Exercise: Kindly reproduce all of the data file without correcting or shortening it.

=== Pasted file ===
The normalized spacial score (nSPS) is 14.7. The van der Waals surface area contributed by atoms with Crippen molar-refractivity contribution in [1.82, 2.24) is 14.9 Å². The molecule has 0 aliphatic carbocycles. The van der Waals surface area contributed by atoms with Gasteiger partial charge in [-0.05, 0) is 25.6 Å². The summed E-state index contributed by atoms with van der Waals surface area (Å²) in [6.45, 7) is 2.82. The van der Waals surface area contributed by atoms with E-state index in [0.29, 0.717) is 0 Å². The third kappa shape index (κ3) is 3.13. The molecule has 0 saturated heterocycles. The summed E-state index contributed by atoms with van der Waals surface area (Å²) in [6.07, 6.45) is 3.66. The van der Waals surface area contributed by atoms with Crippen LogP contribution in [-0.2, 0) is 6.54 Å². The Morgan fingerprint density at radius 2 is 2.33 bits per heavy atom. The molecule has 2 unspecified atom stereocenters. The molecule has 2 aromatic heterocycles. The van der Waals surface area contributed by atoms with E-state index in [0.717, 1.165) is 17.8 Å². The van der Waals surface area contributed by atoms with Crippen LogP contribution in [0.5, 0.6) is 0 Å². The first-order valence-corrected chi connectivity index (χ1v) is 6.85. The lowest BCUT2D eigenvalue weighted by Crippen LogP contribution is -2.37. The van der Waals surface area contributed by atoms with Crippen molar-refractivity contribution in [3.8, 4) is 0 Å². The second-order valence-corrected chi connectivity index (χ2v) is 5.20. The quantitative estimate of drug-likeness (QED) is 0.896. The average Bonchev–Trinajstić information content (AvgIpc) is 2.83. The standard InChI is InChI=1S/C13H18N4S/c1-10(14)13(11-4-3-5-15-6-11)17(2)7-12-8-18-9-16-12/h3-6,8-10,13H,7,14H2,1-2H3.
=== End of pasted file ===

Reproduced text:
The normalized spacial score (nSPS) is 14.7. The van der Waals surface area contributed by atoms with Crippen molar-refractivity contribution in [1.82, 2.24) is 14.9 Å². The molecule has 0 aliphatic carbocycles. The van der Waals surface area contributed by atoms with Gasteiger partial charge in [-0.05, 0) is 25.6 Å². The summed E-state index contributed by atoms with van der Waals surface area (Å²) in [6.45, 7) is 2.82. The van der Waals surface area contributed by atoms with E-state index in [0.29, 0.717) is 0 Å². The third kappa shape index (κ3) is 3.13. The molecule has 0 saturated heterocycles. The summed E-state index contributed by atoms with van der Waals surface area (Å²) in [6.07, 6.45) is 3.66. The van der Waals surface area contributed by atoms with Crippen LogP contribution in [-0.2, 0) is 6.54 Å². The Morgan fingerprint density at radius 2 is 2.33 bits per heavy atom. The molecule has 2 unspecified atom stereocenters. The molecule has 2 aromatic heterocycles. The van der Waals surface area contributed by atoms with E-state index in [0.717, 1.165) is 17.8 Å². The van der Waals surface area contributed by atoms with Crippen LogP contribution in [0.5, 0.6) is 0 Å². The first-order valence-corrected chi connectivity index (χ1v) is 6.85. The lowest BCUT2D eigenvalue weighted by Crippen LogP contribution is -2.37. The van der Waals surface area contributed by atoms with Crippen molar-refractivity contribution in [3.8, 4) is 0 Å². The second-order valence-corrected chi connectivity index (χ2v) is 5.20. The quantitative estimate of drug-likeness (QED) is 0.896. The average Bonchev–Trinajstić information content (AvgIpc) is 2.83. The standard InChI is InChI=1S/C13H18N4S/c1-10(14)13(11-4-3-5-15-6-11)17(2)7-12-8-18-9-16-12/h3-6,8-10,13H,7,14H2,1-2H3.